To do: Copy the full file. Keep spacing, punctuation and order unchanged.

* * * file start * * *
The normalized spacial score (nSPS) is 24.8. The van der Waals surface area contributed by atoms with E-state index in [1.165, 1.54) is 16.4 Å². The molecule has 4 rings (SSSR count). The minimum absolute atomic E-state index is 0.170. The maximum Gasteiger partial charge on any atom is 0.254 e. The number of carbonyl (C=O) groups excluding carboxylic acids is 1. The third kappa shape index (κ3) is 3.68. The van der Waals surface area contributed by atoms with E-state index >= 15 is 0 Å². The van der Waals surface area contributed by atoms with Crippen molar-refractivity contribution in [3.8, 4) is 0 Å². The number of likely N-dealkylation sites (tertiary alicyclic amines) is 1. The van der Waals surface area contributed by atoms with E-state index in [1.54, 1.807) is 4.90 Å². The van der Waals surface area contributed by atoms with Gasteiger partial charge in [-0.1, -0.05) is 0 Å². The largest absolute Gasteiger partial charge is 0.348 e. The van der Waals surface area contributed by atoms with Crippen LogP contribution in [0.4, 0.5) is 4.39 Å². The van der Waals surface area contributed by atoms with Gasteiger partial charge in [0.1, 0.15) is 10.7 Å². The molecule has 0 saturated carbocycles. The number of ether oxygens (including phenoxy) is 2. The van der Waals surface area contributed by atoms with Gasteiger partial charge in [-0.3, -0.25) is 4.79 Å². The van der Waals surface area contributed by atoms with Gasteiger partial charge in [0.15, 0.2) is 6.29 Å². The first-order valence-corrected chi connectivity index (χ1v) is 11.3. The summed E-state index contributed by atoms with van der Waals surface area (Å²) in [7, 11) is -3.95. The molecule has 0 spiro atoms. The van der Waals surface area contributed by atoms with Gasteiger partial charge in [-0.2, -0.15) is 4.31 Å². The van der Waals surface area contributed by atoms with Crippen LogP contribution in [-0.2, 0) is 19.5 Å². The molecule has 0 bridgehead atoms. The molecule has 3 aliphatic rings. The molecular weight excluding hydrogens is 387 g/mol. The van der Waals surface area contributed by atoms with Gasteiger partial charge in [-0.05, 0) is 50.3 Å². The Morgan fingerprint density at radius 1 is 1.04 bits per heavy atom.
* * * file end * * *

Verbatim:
The normalized spacial score (nSPS) is 24.8. The van der Waals surface area contributed by atoms with E-state index in [1.165, 1.54) is 16.4 Å². The molecule has 4 rings (SSSR count). The minimum absolute atomic E-state index is 0.170. The maximum Gasteiger partial charge on any atom is 0.254 e. The number of carbonyl (C=O) groups excluding carboxylic acids is 1. The third kappa shape index (κ3) is 3.68. The van der Waals surface area contributed by atoms with E-state index >= 15 is 0 Å². The van der Waals surface area contributed by atoms with Crippen molar-refractivity contribution in [3.8, 4) is 0 Å². The number of likely N-dealkylation sites (tertiary alicyclic amines) is 1. The van der Waals surface area contributed by atoms with E-state index in [1.54, 1.807) is 4.90 Å². The van der Waals surface area contributed by atoms with Gasteiger partial charge in [-0.1, -0.05) is 0 Å². The largest absolute Gasteiger partial charge is 0.348 e. The van der Waals surface area contributed by atoms with Crippen LogP contribution in [0.4, 0.5) is 4.39 Å². The van der Waals surface area contributed by atoms with Gasteiger partial charge in [0.1, 0.15) is 10.7 Å². The molecule has 0 saturated carbocycles. The number of ether oxygens (including phenoxy) is 2. The van der Waals surface area contributed by atoms with Gasteiger partial charge in [-0.3, -0.25) is 4.79 Å². The van der Waals surface area contributed by atoms with Gasteiger partial charge in [0.15, 0.2) is 6.29 Å². The first-order valence-corrected chi connectivity index (χ1v) is 11.3. The summed E-state index contributed by atoms with van der Waals surface area (Å²) in [7, 11) is -3.95. The molecule has 0 spiro atoms. The van der Waals surface area contributed by atoms with Gasteiger partial charge in [-0.2, -0.15) is 4.31 Å². The van der Waals surface area contributed by atoms with Crippen LogP contribution in [-0.2, 0) is 19.5 Å². The molecule has 0 bridgehead atoms. The molecule has 3 aliphatic rings. The molecular weight excluding hydrogens is 387 g/mol. The van der Waals surface area contributed by atoms with Gasteiger partial charge in [-0.05, 0) is 50.3 Å². The Morgan fingerprint density at radius 1 is 1.04 bits per heavy atom.